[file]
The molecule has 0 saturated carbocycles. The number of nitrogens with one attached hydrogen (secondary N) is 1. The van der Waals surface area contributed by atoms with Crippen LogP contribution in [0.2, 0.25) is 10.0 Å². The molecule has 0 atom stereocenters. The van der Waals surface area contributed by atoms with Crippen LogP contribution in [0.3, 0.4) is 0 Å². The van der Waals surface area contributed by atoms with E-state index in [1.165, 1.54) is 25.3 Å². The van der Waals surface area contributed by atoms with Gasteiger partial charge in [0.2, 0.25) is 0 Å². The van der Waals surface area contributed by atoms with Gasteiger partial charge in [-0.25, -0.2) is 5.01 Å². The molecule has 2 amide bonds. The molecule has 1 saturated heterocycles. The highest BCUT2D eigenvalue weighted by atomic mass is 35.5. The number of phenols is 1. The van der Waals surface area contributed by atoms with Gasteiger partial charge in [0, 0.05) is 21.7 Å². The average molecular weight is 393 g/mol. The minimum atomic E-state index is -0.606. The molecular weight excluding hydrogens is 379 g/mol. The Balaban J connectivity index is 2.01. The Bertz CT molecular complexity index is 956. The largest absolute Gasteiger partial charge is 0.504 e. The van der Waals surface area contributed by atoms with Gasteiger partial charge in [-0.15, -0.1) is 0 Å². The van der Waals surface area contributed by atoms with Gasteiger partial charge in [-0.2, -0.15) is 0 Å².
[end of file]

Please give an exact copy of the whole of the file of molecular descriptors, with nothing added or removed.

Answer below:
The molecule has 0 saturated carbocycles. The number of nitrogens with one attached hydrogen (secondary N) is 1. The van der Waals surface area contributed by atoms with Crippen LogP contribution in [0.2, 0.25) is 10.0 Å². The molecule has 0 atom stereocenters. The van der Waals surface area contributed by atoms with Crippen LogP contribution in [0.3, 0.4) is 0 Å². The van der Waals surface area contributed by atoms with E-state index in [1.165, 1.54) is 25.3 Å². The van der Waals surface area contributed by atoms with Gasteiger partial charge in [0.2, 0.25) is 0 Å². The van der Waals surface area contributed by atoms with Gasteiger partial charge in [-0.25, -0.2) is 5.01 Å². The molecule has 2 amide bonds. The molecule has 1 saturated heterocycles. The highest BCUT2D eigenvalue weighted by atomic mass is 35.5. The number of phenols is 1. The van der Waals surface area contributed by atoms with Gasteiger partial charge in [0, 0.05) is 21.7 Å². The average molecular weight is 393 g/mol. The minimum atomic E-state index is -0.606. The molecular weight excluding hydrogens is 379 g/mol. The Balaban J connectivity index is 2.01. The Bertz CT molecular complexity index is 956. The largest absolute Gasteiger partial charge is 0.504 e. The van der Waals surface area contributed by atoms with Gasteiger partial charge in [-0.15, -0.1) is 0 Å². The van der Waals surface area contributed by atoms with Gasteiger partial charge in [-0.2, -0.15) is 0 Å².